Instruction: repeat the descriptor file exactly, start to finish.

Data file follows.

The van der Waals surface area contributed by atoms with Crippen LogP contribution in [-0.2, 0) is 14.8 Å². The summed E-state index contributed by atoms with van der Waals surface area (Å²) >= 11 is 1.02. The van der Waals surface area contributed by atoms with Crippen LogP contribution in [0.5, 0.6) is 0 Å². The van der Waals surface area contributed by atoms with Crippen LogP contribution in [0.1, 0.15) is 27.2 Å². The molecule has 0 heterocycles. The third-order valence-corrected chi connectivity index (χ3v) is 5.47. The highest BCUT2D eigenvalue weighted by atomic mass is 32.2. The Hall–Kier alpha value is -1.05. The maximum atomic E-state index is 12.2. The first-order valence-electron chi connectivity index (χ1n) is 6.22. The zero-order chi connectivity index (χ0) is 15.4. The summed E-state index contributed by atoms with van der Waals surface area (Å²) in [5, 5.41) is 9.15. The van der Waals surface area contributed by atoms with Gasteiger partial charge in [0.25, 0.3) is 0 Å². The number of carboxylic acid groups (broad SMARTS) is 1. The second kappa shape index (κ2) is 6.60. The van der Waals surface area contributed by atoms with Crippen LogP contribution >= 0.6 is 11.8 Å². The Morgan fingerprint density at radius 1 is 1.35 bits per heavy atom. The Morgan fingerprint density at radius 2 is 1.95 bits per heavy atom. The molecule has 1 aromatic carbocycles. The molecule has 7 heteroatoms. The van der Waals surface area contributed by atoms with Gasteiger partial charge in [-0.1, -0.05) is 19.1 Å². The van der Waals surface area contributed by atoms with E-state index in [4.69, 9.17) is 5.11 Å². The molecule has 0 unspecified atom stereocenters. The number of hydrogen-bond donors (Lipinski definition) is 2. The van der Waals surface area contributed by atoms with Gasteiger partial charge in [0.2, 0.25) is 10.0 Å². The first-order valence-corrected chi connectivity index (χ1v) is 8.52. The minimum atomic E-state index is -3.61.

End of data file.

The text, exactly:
The van der Waals surface area contributed by atoms with Crippen LogP contribution in [-0.2, 0) is 14.8 Å². The summed E-state index contributed by atoms with van der Waals surface area (Å²) >= 11 is 1.02. The van der Waals surface area contributed by atoms with Crippen LogP contribution in [0.5, 0.6) is 0 Å². The van der Waals surface area contributed by atoms with Crippen LogP contribution in [0.1, 0.15) is 27.2 Å². The molecule has 0 heterocycles. The third-order valence-corrected chi connectivity index (χ3v) is 5.47. The highest BCUT2D eigenvalue weighted by atomic mass is 32.2. The Hall–Kier alpha value is -1.05. The maximum atomic E-state index is 12.2. The first-order valence-electron chi connectivity index (χ1n) is 6.22. The zero-order chi connectivity index (χ0) is 15.4. The summed E-state index contributed by atoms with van der Waals surface area (Å²) in [5, 5.41) is 9.15. The van der Waals surface area contributed by atoms with Gasteiger partial charge in [0.25, 0.3) is 0 Å². The number of carboxylic acid groups (broad SMARTS) is 1. The second kappa shape index (κ2) is 6.60. The van der Waals surface area contributed by atoms with Crippen LogP contribution >= 0.6 is 11.8 Å². The Morgan fingerprint density at radius 1 is 1.35 bits per heavy atom. The Morgan fingerprint density at radius 2 is 1.95 bits per heavy atom. The molecule has 1 aromatic carbocycles. The molecule has 7 heteroatoms. The van der Waals surface area contributed by atoms with Gasteiger partial charge in [-0.1, -0.05) is 19.1 Å². The van der Waals surface area contributed by atoms with E-state index in [4.69, 9.17) is 5.11 Å². The molecule has 0 unspecified atom stereocenters. The number of hydrogen-bond donors (Lipinski definition) is 2. The van der Waals surface area contributed by atoms with Gasteiger partial charge in [0.2, 0.25) is 10.0 Å². The first-order valence-corrected chi connectivity index (χ1v) is 8.52. The minimum atomic E-state index is -3.61.